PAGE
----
One-sided Proof coins

Early strikes puzzle researchers
Published : 08/11/12
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In the second 2012 issue of the American Numismatic Society Magazine, I read the following under the heading for new acquisitions:

“A remarkable Capped Bust half dollar ... of 1821 was donated by Barbara Phillips. It is a good example of a ‘one-sided proof’; the obverse displays all the flashing field and needle-sharp, meticulous detail of a true proof coin, while the reverse offers virtually pristine steely blue toning over surfaces that are wonderfully smooth but lacking the mirror reflectivity of a full proof strike. Researchers have long been puzzled over such coins, with some suggesting that the pieces were made for display in old-time coin cabinets with the obverse uppermost.” The coin is the Overton 105 variety (Early Half Dollar Varieties: 1794-1836 by Al C. Overton and Donald Parsley).

Walter Breen, in his Encyclopedia of U.S. and Colonial Proof Coins, defines a “one-sided proof” as: “A coin minted by normal proofing process except that the reverse die remained unpolished.”

I had also wondered about these “special” coins for some time, until recently. I was at a major convention and was able to view a complete boxed 1836 Proof set at the Rare Coin Wholesalers table. The owner, Steve Contursi, was kind enough to give me access to the set for examination.

I have had problems for years with many of the coins certified and offered as “Proofs” from the first U.S. Mint. I think a better description for these unusual coins may be “presentation pieces.”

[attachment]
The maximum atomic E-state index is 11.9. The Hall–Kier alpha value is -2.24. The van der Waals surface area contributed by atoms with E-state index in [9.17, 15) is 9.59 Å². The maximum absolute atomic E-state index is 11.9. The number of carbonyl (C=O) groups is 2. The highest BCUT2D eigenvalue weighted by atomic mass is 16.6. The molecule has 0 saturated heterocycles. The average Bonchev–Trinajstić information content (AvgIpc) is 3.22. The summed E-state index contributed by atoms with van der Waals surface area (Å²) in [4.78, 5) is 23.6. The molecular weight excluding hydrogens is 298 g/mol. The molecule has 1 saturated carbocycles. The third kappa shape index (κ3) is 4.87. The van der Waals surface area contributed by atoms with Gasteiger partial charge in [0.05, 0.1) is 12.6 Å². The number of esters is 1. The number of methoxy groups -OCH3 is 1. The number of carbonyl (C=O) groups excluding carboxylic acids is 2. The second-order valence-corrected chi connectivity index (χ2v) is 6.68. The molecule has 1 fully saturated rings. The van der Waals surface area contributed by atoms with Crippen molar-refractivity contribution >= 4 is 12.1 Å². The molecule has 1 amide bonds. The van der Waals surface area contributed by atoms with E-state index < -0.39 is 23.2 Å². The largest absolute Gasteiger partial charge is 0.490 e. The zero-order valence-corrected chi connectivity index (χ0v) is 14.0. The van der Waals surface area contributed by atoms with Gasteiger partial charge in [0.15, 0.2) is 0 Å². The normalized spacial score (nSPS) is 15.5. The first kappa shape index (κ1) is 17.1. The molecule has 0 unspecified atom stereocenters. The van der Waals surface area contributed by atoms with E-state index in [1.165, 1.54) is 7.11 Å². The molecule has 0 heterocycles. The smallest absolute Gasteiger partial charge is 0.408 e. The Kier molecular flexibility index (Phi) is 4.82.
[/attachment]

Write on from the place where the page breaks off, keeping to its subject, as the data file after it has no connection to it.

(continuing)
The 1836 set was unquestionably made in a special way for special distribution. The coins were all uniformly reflective and were well struck. It seemed that they were likely retained as a set since their minting. While examining the set, I was astonished when viewing the reverse of the Capped Bust half dime.

The half dime in the set was a LM-1.1 die marriage (Federal Half Dimes 1792-1837 by Russell Logan and John McCloskey) with the large retained cud over TED on the reverse. How could the Mint produce a “Proof” coin from a fractured die? This reverse die had been used to strike three die marriages in 1835 before being mated with an 1836 obverse die. It was a coin exhibiting all one would expect from a presentation strike with a terminal die state to boot.

Upon further research, I noticed that Breen noted in his book that “... Business strikes were made after the proofs, showing light to very heavy breaks in the mentioned area. …” OK, things were beginning to come together. I formulated an opinion that has not been altered over the last few years concerning these pieces.

More next month.

Brad Karoleff is a vice president of the John Reich Collectors Society and editor of the club’s journal. He can be reached via email at

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